We shall now explain how these different individuals come to attach themselves to a particular chief. We will suppose that the present king or any other great chief has a son six or seven years of age, his playmates are the sons of the inferior chiefs, matabooles, and mooas of his father's establishment, who freely associate with him, accompany him upon excursions, and imitate, in many respects, the habits of their parents : he does not, however, designedly play the chief, and conduct himself with arrogance towards them; they know his superior rank without being reminded of it; and although they wrestle and box, and play all manner of games with him, they never fail before they eat to perform the ceremony of mo'e-mo'e,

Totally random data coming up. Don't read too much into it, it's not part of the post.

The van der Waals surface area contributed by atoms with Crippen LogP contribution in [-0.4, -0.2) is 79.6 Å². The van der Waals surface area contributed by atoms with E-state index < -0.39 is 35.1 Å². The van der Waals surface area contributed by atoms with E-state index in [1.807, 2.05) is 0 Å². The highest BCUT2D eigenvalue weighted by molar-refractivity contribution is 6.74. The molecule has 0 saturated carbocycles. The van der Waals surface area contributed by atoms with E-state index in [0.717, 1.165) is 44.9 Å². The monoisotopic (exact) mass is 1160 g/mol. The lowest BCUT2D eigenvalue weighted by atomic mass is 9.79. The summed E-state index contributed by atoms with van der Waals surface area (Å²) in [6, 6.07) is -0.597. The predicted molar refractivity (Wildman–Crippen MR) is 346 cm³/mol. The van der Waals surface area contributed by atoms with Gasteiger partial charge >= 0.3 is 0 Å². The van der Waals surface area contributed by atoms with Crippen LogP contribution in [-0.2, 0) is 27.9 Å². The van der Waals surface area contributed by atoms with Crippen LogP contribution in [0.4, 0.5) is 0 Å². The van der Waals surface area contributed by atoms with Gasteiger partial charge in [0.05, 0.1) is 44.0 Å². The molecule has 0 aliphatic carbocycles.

to take off the taboo which his superior rank has imposed upon his inferior associates : in some of his country excursions, he, perhaps, meets with two or three of the sons of tooas, who by their strength and agility in wrestling, or bravery in boxing, or some other ostensible quality, recommend themselves to his notice, and therefore become also his companions. Thus they grow up in years together, and as the young chief approaches towards manhood, he does not exact, but he receives, with more or less affability, the respect and attention which his inferior associates readily pay him, and who now may be termed his cow-tangata, i. associates, supporters and defenders of his cause. He has not yet, however, any matabooles in his train, for all these are in the immediate service of the old chief, and the son of a mataboole cannot be a mataboole till his father is dead, and then he would not perform the functions of a mataboole, unless he were grown to man's estate, and even then he would not be in the service of the younger chief, but of the elder. By and by the old chief dies, and the young one succeeds to his authority, and all the matabooles of his father become his matabooles, and the inferior chiefs and mooas also enter bis service in addition to those he had before ; and though several of them upon this change may choose to retire to their plantations, they are, nevertheless, in his service whenever he may call upon them. In this order of things it happens, generally, that young superior chiefs have, for the most part, old matabooles, and, as they grow older, they begin to have younger matabooles, who succeed their deceased fathers.